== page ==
If the President's BlackBerry Goes Missing
As we plunge into the fiscal abyss, we must focus on the important things—like Oval Office product placement.
Somewhere—heaven, surely—Charlton Heston, former spokesman for the National Rifle Association, is doing 360s.
“I’m still clinging to my BlackBerry,” President-elect Obama has announced. “They’re going to have to pry it out of my hands.”
I wish he’d given it the full NRA mojo and added, “out of my cold, dead fingers,” but that’s his style. Our new president is a calmer, not an exciter. But this business of not letting our leaders go on communicating with the world beyond the Oval Office is problematic. Terrible, in fact.
You’ll recall that our outgoing president—whose name shall not be mentioned—was compelled to give up private email shortly after he took office, on various grounds: his emails might be intercepted, or used against him in a court of law, etc.
The only thing standing between us and Armageddon is—a red BlackBerry.
Doubtless, those gas-pipeline-cutting dastards, the Russians, have an entire division of the FSB (trans: KGB) devoted to compromising the personal communications of U.S. presidents. Doubtless, too, there are entire buildings in Nigeria staffed with people sending messages to our presidents informing them that they have just inherited $62 MILLION DOLLARS U.S. from their great-great-second-uncle Mr. Umbaku Kakabele.
If you thought that the BlackBerry story might prompt serious reflection on the merits of allowing a president to keep an open line to outside people on whom he relies, fuggedit, and file it away under Is This A Great Country Or What?
No, the follow-up story in The Times was on another theme: how much Mr. Obama’s implicit endorsement of his BlackBerry would be worth.
“More than $25 million, marketing experts say, and maybe as much as $50 million.”
It’s good that, as we plunge into the fiscal abyss—I refer to the impending $1.2 trillion deficit—that we’re focused on the important things, like Oval Office product placement. The Times story concludes with a wet dream BlackBerry ad campaign, as visualized by a modern-day Mad Man:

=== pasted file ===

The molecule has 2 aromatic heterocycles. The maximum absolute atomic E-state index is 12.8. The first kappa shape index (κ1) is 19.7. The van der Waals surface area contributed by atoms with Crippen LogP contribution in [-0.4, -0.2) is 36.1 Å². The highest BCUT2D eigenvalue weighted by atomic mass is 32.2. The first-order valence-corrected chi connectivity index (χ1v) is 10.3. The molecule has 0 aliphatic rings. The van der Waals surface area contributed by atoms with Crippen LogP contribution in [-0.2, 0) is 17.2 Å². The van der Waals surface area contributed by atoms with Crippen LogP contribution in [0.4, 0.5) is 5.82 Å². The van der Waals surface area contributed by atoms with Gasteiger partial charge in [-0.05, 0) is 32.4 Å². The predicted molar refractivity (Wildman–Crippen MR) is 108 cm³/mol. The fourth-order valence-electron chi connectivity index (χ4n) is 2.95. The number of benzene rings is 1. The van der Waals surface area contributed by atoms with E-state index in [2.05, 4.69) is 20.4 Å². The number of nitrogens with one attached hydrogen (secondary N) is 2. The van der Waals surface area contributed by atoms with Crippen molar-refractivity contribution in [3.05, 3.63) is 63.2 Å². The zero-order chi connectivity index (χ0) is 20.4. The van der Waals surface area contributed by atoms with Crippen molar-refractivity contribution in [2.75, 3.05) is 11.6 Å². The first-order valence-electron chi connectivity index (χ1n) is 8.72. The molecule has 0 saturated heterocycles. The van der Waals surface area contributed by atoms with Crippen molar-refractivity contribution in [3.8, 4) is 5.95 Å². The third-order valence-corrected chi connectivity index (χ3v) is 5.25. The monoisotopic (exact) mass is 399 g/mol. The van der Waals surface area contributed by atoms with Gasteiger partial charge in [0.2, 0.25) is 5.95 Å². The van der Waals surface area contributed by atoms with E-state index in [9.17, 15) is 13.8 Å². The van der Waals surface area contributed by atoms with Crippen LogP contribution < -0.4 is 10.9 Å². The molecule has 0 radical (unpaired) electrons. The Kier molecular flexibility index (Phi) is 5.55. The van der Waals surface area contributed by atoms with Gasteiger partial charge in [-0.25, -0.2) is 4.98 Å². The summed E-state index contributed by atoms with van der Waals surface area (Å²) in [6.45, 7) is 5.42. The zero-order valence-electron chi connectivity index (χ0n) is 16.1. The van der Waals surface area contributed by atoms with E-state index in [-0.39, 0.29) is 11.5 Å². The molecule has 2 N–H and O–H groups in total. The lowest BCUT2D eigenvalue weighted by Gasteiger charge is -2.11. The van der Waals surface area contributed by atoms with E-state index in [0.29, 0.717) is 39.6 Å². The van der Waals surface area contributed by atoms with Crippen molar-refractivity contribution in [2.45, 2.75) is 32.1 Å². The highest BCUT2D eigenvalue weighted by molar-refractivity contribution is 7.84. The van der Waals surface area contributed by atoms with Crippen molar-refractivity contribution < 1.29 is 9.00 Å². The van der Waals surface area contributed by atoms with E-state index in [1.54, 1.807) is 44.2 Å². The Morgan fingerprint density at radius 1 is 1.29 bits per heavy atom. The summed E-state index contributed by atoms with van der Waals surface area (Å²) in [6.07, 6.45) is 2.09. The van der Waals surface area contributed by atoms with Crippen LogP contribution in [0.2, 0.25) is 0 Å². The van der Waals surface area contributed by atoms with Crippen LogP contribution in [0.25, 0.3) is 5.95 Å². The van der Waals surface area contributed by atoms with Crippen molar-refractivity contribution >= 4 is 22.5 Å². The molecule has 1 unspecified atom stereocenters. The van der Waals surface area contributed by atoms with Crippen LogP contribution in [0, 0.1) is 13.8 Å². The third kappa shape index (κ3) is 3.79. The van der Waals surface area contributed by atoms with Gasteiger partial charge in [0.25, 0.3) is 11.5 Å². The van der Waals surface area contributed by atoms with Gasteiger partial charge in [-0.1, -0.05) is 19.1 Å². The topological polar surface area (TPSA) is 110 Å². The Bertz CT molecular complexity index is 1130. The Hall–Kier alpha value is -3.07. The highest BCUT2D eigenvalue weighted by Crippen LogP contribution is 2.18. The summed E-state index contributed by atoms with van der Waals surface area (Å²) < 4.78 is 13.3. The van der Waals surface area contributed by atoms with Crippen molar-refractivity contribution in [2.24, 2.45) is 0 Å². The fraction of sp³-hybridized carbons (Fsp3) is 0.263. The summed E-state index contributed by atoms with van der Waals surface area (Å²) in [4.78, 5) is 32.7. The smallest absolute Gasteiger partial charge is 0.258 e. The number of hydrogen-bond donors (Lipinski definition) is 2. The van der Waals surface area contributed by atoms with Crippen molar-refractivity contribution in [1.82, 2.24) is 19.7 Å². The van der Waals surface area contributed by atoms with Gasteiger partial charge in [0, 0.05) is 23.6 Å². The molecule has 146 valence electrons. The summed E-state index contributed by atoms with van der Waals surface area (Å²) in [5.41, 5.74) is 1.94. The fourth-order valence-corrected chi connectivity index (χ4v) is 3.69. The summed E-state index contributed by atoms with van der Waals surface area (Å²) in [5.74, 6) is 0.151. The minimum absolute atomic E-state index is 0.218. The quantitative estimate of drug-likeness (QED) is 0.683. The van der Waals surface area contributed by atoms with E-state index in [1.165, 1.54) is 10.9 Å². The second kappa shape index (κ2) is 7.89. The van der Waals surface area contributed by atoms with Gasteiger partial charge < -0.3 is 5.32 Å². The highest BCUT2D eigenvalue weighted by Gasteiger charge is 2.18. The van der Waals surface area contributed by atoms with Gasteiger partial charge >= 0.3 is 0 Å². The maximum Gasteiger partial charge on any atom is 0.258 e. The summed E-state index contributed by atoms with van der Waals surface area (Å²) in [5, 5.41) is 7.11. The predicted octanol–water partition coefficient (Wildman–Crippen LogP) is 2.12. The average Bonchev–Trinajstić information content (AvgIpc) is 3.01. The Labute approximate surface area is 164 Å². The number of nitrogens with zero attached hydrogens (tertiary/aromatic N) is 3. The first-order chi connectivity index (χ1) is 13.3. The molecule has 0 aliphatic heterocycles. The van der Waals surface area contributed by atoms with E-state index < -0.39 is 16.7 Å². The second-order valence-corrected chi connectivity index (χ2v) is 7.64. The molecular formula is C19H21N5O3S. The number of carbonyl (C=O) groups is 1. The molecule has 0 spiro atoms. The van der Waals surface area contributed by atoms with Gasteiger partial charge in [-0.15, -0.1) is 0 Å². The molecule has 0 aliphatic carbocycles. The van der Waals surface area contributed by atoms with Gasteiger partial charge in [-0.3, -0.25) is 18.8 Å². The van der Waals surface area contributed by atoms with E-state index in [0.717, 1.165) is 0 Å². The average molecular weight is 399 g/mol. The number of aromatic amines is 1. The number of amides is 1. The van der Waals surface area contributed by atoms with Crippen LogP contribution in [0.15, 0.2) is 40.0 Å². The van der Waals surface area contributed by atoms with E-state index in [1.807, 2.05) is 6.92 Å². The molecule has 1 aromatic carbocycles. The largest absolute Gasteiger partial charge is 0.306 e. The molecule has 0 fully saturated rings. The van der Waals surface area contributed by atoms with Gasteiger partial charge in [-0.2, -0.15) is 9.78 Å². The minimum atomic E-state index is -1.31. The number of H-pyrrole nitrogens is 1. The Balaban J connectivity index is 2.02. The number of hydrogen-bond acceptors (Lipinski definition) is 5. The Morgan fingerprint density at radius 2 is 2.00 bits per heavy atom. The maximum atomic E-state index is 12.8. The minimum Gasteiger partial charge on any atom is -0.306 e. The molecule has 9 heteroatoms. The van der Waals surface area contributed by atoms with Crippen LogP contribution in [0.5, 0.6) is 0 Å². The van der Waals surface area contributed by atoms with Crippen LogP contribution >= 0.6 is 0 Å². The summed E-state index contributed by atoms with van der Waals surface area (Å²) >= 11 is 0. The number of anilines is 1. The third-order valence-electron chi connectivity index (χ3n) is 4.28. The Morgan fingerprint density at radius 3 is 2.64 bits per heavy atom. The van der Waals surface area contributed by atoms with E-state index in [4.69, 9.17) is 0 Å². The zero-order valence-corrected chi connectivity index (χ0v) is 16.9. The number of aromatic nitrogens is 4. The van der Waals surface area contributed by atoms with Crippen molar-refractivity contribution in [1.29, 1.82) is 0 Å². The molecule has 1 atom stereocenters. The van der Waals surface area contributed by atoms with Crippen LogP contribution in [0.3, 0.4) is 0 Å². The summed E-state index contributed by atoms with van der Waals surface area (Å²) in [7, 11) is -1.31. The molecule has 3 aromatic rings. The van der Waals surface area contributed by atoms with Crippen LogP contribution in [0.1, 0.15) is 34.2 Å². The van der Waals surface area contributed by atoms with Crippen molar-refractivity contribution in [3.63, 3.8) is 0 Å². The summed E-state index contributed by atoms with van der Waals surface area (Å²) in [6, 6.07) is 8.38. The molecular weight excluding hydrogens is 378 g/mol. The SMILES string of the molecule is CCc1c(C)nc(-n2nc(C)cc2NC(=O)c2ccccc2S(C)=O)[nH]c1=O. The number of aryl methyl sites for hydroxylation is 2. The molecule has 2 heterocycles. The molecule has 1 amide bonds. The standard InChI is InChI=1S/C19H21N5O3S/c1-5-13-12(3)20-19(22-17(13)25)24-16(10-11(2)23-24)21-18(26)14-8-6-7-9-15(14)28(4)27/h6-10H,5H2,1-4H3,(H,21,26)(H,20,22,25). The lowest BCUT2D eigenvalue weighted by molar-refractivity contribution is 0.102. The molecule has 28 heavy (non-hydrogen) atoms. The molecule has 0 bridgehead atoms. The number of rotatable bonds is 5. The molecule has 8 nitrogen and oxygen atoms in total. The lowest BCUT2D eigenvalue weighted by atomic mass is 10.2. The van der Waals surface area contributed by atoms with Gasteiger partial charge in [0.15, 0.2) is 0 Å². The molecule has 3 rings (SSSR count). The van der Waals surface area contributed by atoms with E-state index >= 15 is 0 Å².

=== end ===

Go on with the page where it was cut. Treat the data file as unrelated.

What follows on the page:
“In the foreground, you have the [Oval Office] desk, but instead of having the proverbial red phone, you have a red BlackBerry.” With the tagline: “Shot Caller.”
It has—finally—come to this: the only thing standing between us and Armageddon is—a red BlackBerry.
As I type, pitch meetings are being held in Hollywood.
Okay, it’s called ‘The President’s BlackBerry Is Missing.’ The daughter takes his by mistake when she’s rushing off to school. And he’s got her BlackBerry, but he doesn’t know it. So when he goes to send the critical message to the Kremlin telling Putin to kiss his black ass, the text message goes to the English teacher at Sidwell Friends School. You with me?
On a more serious note, why—pray?—do we connive at isolating our presidents, by taking away their ability even to keep a journal (might be subpoenaed!), email (see above) and now, their connective tissue to the outside world? Sure, they have access to the media. They can turn on a television or pick up a newspaper, but that’s not the same as being able to receive a message from someone who used to wipe their runny nose, saying, WHAT IN NAME OF ALL THAT’S HOLY R U DOING, INVADING IRAQ, NUMBSKULL!!!???
As E.M. Forster said, “Only connect.” Shouldn’t our president have the advantage of hearing it with the bark off, from people who don’t work for him, and whose judgment he trusts?
For that matter, wasn’t history richer when presidents had tape recorders in the desk? Tell me that you’re happier now that you don’t eventually get to listen in on the really juicy conversations in the Oval? You are? Honestly?
With all due humility, I hereby propose the 28th Amendment to the U.S. Constitution, and urge swift ratification by the states:
The President shall be able to tape conversations, keep a journal, email, and text-message with absolute and total legal impunity. Any persons attempting to contravene this amendment shall be deprived of their BlackBerrys and have their life savings invested with the firm of Bernard Madoff.
Christopher Buckley’s books include Supreme Courtship, The White House Mess, Thank You for Smoking, Little Green Men, and Florence of Arabia. His journalism, satire, and criticism has appeared in The New Yorker, The New York Times, The Wall Street Journal, Vanity Fair, Vogue, and Esquire. He was chief speechwriter for Vice President George H.W. Bush, and the founder and editor-in-chief of Forbes FYI.